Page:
This new series features one of our seminars at Bard Graduate Center. This month, Professors Paul Stirton and Ittai Weinryb talk about their team-taught course:

Gothic Visions: From the Visigoths to Post-Punk

This course is something of an experiment for both of us. Instead of teaching within our own periods (Medieval and Modern), we are thinking about the longer span of history, and how styles and concepts in the decorative arts change over millennia. Most people think they have a sense of what the “Gothic” is, or was, but the closer we have examined this stylistic category, the less clear and straightforward it has become.

The fine metalwork produced by a nomadic tribal society in the fifth century has very little to do with the dominant design style of the thirteenth and fourteenth centuries. Indeed, no one thought of it as something called “Gothic” until the rather self-important Italians of the sixteenth century began using it as a critical term to dismiss the culture of Northern Europe.

What is more, the various “Gothic” revivals of the eighteenth, nineteenth, and twentieth centuries suggest that the category functioned as a receptacle for increasingly eccentric ideas about national identity, morals, climate, socialism, and horror. It has been quite an experience contrasting the medieval objects at the Cloisters with Pugin’s “Bread Plate” of 1850, with its edifying pseudo-Gothic inscription, which we were able to handle in the Met seminar room.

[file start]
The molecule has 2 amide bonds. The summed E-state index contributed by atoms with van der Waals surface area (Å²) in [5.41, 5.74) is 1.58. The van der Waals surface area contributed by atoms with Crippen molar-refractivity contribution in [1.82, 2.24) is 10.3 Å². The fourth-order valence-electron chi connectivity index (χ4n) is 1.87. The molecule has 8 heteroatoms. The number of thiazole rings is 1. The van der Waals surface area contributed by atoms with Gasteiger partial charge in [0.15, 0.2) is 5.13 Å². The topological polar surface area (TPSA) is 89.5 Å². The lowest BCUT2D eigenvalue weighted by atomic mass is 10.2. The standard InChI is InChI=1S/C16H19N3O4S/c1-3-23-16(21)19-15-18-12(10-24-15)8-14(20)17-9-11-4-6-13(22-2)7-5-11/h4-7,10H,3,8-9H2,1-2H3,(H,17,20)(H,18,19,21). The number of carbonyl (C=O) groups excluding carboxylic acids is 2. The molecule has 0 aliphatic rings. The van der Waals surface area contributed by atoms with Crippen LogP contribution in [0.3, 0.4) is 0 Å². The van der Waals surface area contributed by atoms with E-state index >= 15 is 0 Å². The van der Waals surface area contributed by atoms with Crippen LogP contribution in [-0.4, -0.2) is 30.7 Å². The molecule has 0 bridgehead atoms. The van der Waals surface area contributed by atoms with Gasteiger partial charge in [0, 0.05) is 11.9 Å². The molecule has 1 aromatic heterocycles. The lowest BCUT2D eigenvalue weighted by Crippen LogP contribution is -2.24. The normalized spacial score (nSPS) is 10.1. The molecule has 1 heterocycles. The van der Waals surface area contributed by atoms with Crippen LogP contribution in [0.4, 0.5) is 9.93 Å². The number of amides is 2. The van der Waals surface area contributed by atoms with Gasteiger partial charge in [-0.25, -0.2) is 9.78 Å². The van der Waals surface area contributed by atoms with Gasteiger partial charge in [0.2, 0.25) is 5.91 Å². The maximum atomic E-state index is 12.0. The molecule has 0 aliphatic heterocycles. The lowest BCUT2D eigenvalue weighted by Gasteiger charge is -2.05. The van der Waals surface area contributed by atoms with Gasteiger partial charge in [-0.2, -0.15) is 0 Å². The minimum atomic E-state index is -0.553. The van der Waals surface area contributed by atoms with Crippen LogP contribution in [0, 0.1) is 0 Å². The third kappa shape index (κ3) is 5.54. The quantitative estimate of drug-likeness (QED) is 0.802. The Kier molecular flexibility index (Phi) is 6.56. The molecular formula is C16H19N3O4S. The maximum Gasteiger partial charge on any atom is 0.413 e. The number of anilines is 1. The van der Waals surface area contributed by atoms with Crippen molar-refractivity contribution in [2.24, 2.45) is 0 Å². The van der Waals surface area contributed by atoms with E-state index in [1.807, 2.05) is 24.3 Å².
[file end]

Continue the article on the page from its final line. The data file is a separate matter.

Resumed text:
The post-punk era has given a further twist to this long history, as “Gothic” has entered the world of youth sub-cultures with the full range of clothing, jewelry, graphics, and doom-laden music. It is still not clear whether the students (or the professors) will emerge with a firm grasp of “Gothic,” but we will all have a better idea of the problems in trying to define a style across time and place.

—Paul Stirton and Ittai Weinryb

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Photo by Eusebius (Guillaume Piolle)
Augustus Welby Northmore Pugin (British, 1812–1852) Stoneware; Diam. 13 1/8 in. (33.3 cm) Purchase, Cynthia Hazen Polsky Gift, 1994 (1994.371) The Metropolitan Museum of Art
Hans Poelzig​, Berlin, 1920​, colored lithograph, 140 x 91 cm © Berlin, Deutsches Historisches Museum​, Inv.-Nr.: P 58/59​